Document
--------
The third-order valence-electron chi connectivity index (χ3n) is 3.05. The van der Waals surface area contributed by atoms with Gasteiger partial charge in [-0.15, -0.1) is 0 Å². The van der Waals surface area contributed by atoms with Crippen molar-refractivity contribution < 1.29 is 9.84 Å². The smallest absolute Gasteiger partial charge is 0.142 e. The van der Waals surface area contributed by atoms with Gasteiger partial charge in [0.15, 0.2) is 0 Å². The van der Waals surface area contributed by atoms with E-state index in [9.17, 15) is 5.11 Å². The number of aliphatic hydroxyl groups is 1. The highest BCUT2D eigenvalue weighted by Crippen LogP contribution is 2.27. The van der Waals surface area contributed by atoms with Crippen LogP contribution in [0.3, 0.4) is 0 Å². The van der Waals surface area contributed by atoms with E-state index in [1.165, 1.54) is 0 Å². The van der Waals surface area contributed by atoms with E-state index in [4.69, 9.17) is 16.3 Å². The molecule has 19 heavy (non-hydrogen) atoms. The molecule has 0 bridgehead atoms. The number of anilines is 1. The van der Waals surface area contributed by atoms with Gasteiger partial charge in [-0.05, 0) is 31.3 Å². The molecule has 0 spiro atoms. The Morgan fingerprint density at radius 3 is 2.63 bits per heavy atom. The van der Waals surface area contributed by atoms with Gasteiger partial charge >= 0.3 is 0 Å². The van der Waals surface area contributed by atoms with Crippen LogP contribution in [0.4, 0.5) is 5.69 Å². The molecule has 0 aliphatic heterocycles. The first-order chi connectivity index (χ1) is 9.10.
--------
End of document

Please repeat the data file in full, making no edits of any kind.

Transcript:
The third-order valence-electron chi connectivity index (χ3n) is 3.05. The van der Waals surface area contributed by atoms with Gasteiger partial charge in [-0.15, -0.1) is 0 Å². The van der Waals surface area contributed by atoms with Crippen molar-refractivity contribution < 1.29 is 9.84 Å². The smallest absolute Gasteiger partial charge is 0.142 e. The van der Waals surface area contributed by atoms with Gasteiger partial charge in [0.15, 0.2) is 0 Å². The van der Waals surface area contributed by atoms with E-state index in [9.17, 15) is 5.11 Å². The number of aliphatic hydroxyl groups is 1. The highest BCUT2D eigenvalue weighted by Crippen LogP contribution is 2.27. The van der Waals surface area contributed by atoms with Crippen LogP contribution in [0.3, 0.4) is 0 Å². The van der Waals surface area contributed by atoms with E-state index in [1.165, 1.54) is 0 Å². The van der Waals surface area contributed by atoms with E-state index in [4.69, 9.17) is 16.3 Å². The molecule has 19 heavy (non-hydrogen) atoms. The molecule has 0 bridgehead atoms. The number of anilines is 1. The van der Waals surface area contributed by atoms with Gasteiger partial charge in [-0.05, 0) is 31.3 Å². The molecule has 0 spiro atoms. The Morgan fingerprint density at radius 3 is 2.63 bits per heavy atom. The van der Waals surface area contributed by atoms with Gasteiger partial charge >= 0.3 is 0 Å². The van der Waals surface area contributed by atoms with Crippen LogP contribution in [0.4, 0.5) is 5.69 Å². The molecule has 0 aliphatic heterocycles. The first-order chi connectivity index (χ1) is 9.10.